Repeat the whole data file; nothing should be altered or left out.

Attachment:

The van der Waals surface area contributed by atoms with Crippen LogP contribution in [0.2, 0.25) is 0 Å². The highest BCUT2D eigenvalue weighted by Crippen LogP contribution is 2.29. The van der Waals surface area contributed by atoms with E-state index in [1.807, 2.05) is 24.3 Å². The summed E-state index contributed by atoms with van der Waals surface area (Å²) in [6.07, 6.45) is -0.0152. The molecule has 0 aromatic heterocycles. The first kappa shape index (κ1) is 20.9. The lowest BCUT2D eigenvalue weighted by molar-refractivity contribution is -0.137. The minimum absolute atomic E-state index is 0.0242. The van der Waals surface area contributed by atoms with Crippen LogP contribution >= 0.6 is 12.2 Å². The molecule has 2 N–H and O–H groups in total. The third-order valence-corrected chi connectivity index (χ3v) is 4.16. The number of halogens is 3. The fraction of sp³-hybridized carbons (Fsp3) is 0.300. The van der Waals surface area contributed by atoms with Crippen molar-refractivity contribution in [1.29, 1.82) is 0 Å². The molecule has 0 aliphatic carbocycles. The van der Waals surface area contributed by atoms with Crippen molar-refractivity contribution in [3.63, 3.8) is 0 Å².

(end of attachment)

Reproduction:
The van der Waals surface area contributed by atoms with Crippen LogP contribution in [0.2, 0.25) is 0 Å². The highest BCUT2D eigenvalue weighted by Crippen LogP contribution is 2.29. The van der Waals surface area contributed by atoms with E-state index in [1.807, 2.05) is 24.3 Å². The summed E-state index contributed by atoms with van der Waals surface area (Å²) in [6.07, 6.45) is -0.0152. The molecule has 0 aromatic heterocycles. The first kappa shape index (κ1) is 20.9. The lowest BCUT2D eigenvalue weighted by molar-refractivity contribution is -0.137. The minimum absolute atomic E-state index is 0.0242. The van der Waals surface area contributed by atoms with Crippen LogP contribution >= 0.6 is 12.2 Å². The molecule has 2 N–H and O–H groups in total. The third-order valence-corrected chi connectivity index (χ3v) is 4.16. The number of halogens is 3. The fraction of sp³-hybridized carbons (Fsp3) is 0.300. The van der Waals surface area contributed by atoms with Crippen molar-refractivity contribution in [1.29, 1.82) is 0 Å². The molecule has 0 aliphatic carbocycles. The van der Waals surface area contributed by atoms with Crippen molar-refractivity contribution in [3.63, 3.8) is 0 Å².